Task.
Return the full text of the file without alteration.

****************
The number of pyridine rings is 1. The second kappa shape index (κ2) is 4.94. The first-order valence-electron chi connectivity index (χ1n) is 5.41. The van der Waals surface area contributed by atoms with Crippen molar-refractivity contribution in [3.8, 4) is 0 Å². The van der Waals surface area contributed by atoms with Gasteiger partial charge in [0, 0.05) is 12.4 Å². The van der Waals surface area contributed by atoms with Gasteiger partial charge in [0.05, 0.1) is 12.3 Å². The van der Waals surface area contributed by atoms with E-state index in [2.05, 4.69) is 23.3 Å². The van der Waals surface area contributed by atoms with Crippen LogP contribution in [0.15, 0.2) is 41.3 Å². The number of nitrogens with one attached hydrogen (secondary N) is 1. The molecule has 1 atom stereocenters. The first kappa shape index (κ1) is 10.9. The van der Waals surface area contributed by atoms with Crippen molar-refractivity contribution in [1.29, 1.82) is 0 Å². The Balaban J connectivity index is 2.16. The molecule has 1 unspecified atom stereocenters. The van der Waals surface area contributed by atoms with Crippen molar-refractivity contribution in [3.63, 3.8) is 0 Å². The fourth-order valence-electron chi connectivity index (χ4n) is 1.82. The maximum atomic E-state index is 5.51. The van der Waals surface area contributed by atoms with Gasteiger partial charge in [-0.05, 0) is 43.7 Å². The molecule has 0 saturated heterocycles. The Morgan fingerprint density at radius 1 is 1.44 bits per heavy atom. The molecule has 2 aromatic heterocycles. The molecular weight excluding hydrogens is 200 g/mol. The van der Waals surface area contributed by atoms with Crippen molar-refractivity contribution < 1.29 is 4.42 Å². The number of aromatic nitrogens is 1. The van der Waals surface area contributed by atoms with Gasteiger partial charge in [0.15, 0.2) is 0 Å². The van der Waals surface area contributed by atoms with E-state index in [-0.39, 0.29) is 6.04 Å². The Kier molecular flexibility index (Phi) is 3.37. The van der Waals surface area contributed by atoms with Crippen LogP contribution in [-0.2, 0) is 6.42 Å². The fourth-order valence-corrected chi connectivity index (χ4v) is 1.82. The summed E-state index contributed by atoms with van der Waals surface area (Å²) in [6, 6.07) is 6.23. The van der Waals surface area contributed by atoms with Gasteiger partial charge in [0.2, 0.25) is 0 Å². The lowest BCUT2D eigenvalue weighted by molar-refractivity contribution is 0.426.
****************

The number of pyridine rings is 1. The second kappa shape index (κ2) is 4.94. The first-order valence-electron chi connectivity index (χ1n) is 5.41. The van der Waals surface area contributed by atoms with Crippen molar-refractivity contribution in [3.8, 4) is 0 Å². The van der Waals surface area contributed by atoms with Gasteiger partial charge in [0, 0.05) is 12.4 Å². The van der Waals surface area contributed by atoms with Gasteiger partial charge in [0.05, 0.1) is 12.3 Å². The van der Waals surface area contributed by atoms with E-state index in [2.05, 4.69) is 23.3 Å². The van der Waals surface area contributed by atoms with Crippen LogP contribution in [0.15, 0.2) is 41.3 Å². The number of nitrogens with one attached hydrogen (secondary N) is 1. The molecule has 1 atom stereocenters. The first kappa shape index (κ1) is 10.9. The van der Waals surface area contributed by atoms with Crippen molar-refractivity contribution in [1.29, 1.82) is 0 Å². The Balaban J connectivity index is 2.16. The molecule has 1 unspecified atom stereocenters. The van der Waals surface area contributed by atoms with Crippen molar-refractivity contribution in [3.63, 3.8) is 0 Å². The fourth-order valence-electron chi connectivity index (χ4n) is 1.82. The maximum atomic E-state index is 5.51. The van der Waals surface area contributed by atoms with Gasteiger partial charge in [-0.05, 0) is 43.7 Å². The molecule has 0 saturated heterocycles. The Morgan fingerprint density at radius 1 is 1.44 bits per heavy atom. The molecule has 2 aromatic heterocycles. The molecular weight excluding hydrogens is 200 g/mol. The van der Waals surface area contributed by atoms with Crippen molar-refractivity contribution < 1.29 is 4.42 Å². The number of aromatic nitrogens is 1. The van der Waals surface area contributed by atoms with Gasteiger partial charge in [0.15, 0.2) is 0 Å². The van der Waals surface area contributed by atoms with E-state index in [-0.39, 0.29) is 6.04 Å². The Kier molecular flexibility index (Phi) is 3.37. The van der Waals surface area contributed by atoms with Crippen LogP contribution in [-0.2, 0) is 6.42 Å². The fourth-order valence-corrected chi connectivity index (χ4v) is 1.82. The summed E-state index contributed by atoms with van der Waals surface area (Å²) in [6, 6.07) is 6.23. The van der Waals surface area contributed by atoms with Gasteiger partial charge in [0.2, 0.25) is 0 Å². The lowest BCUT2D eigenvalue weighted by molar-refractivity contribution is 0.426.